5VTV, Venezuela’s socialist state propaganda outlet, promoted a social program on Thursday called the “Humanized Childbirth” initiative, which dictator Nicolás Maduro claimed would grant mothers “childbirth without pain.”
VTV specifically celebrated the fact that women now have access to the program through the Carnet de la Patria (“Fatherland Card”), a social credit system developed by China’s ZTE telecommunications firm, according to a Reuters report. Maduro forces Venezuelans to use the “Fatherland Land” for purchases of basic goods, gasoline, medical care, and other necessary activity in life, which allows Caracas to individually track the behavior of every citizen. Those without the “Fatherland Card” cannot access the little food and government services Maduro provides.
“In Venezuela, the Fatherland Card protects 818,000 women,” VTV claimed. “349,000 in Material Lactation and 469,000 through the Humanized Childbirth [program].”
Maduro announced these numbers at an event celebrating three years of the imposition of the “Fatherland Card” surveillance system on the Venezuelan people, VTV noted.
“Humanized Childbirth,” it went on to explain, was a program to “empower and protect women.” The report did not specify what exactly the program did to help pregnant women, but quoted Maduro’s remarks from when the program was first announced years ago.
“I will launch the National Plan for Humanized Childbirth, for childbirth without pain, to support and help them [new mothers],” Maduro said at the time. “So that they have a happy childbirth, a healthy, happy, human gestation. That is why we have to constitutionalize all these missions so that nobody can ever privatize the rights of Venezuelans.”
Maduro put the “Humanized Childbirth” plan into action in July 2017, at the time regarded as a program for “communitarian accompaniment” for women having babies. The plan resulted in a constitutional amendment reading, “the State must guarantee protection and assistance for maternity from [the moment of] conception, during the pregnancy, and at childbirth.”
The only concrete plan apparently resulting from this amendment was a national propaganda campaign to raise awareness for its existence – the government hired 10,000 “promoters,” all women, to visit communities and tell women that the government had passed a law to benefit them during maternity. The promoters would then register the women for the Fatherland Card, a surveillance tool. In theory, registering as pregnant through the Fatherland Card would yield more food and money than non-pregnant women would receive.
The Fatherland Card is not a new program. The program debuted in 2014 as a ration card to keep Venezuelans from buying what they needed for their families at supermarkets. At the time, inflation in Venezuela was at 60 percent and rapidly rising, alarming Maduro’s regime. Currently, the inflation rate is estimated to be around 10 million percent.
At the time of the first ration cards, stocks of basic food goods such as vegetable oil, wheat flour, milk, coffee, sugar, canned sardines, pork, and butter began to become difficult to find in supermarkets. As a backup to the new ration card system, Maduro ordered all supermarket owners to install fingerprint scanners to ensure Venezuelans did not purchase more than their allotted limits of food for any given day.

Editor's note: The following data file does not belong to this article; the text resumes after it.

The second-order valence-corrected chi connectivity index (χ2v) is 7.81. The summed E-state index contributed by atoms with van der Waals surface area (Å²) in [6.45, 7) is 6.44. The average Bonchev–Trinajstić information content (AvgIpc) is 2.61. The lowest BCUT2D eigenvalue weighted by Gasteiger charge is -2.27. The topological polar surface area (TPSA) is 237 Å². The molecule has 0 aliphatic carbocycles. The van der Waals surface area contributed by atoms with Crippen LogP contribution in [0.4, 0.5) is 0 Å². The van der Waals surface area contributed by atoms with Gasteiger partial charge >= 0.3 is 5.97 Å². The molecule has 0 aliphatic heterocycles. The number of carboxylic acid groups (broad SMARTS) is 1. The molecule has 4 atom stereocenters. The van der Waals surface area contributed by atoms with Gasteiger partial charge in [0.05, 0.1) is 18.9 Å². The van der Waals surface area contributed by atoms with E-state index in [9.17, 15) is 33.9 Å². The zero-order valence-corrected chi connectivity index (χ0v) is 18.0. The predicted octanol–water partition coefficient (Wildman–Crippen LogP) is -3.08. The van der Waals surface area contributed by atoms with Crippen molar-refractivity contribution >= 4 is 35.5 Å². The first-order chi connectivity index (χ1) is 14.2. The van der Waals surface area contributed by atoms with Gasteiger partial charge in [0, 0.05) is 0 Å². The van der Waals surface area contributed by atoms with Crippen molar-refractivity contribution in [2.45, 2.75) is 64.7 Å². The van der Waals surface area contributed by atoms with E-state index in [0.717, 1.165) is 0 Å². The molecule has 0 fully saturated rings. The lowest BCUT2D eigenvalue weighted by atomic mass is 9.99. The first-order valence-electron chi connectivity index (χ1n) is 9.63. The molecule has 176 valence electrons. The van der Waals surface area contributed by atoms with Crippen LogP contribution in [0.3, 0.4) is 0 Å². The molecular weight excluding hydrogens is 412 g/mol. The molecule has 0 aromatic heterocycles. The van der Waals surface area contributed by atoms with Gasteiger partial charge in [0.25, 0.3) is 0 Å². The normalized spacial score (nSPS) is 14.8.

By 2017, a significant percentage of Venezuelans were eating from trash heaps in Caracas, unable to find food at supermarkets, as a result of Maduro’s socialist economic policy. That year, Reuters reported, Maduro spent $70 million to upgrading internet surveillance and the use of the Fatherland Card for surveillance, turning it into a rudimentary version of China’s “social credit system,” which allots point scores to every citizen based on loyalty to the Communist Party. The card, in addition to serving as a ration card, then began documenting “birthdays, family information, employment and income, property owned, medical history, state benefits received, presence on social media, membership of a political party and whether a person voted.”
The collapse of Venezuela’s economy brought with it a collapse in the healthcare system, which late dictator Hugo Chávez had nationalized. Currently, Venezuela lacks supplies of nearly every single drug the World Health Organization (WHO) lists as necessary for a functional healthcare system, from common painkillers like acetaminophen to birth control bills to expensive cancer and HIV drugs. Venezuela’s maternity wards, like every other part of the nation’s hospitals, lack both cleaning and medical supplies and basic items to clean the hospitals, like cleaning liquids and even water. The result is routine infections that kill infants. Among the most notorious was the socialist healthcare system’s mass killing of 17 newborns at a maternity ward in Anzoátegui state, where an opossum infestation had left the nursery full of dangerous animal waste. Doctors lamented that they had no way of disinfecting the ward or cleaning up the opossum waste, much less actually ending the pest infestation.
More recently, Univisión published shocking images from a nursery in the city of Maracay that had run out of bassinets and was storing newborns in cardboard boxes.
Maternity wards are largely overpopulated partially because of the lack of birth control. By 2016, reports began surfacing of a teen pregnancy crisis. As schools have also largely shut down – with no food, electricity, or basic school necessities available – the rate of teen pregnancy has skyrocketed.
Experts also believe that maternal mortality rates have risen. Between 2015 and 2016, the maternal mortality rate nationwide increased by 66 percent. Maduro then ordered health officials to stop publishing that statistic, leaving the world in the dark on how many women are dying in childbirth in Venezuela.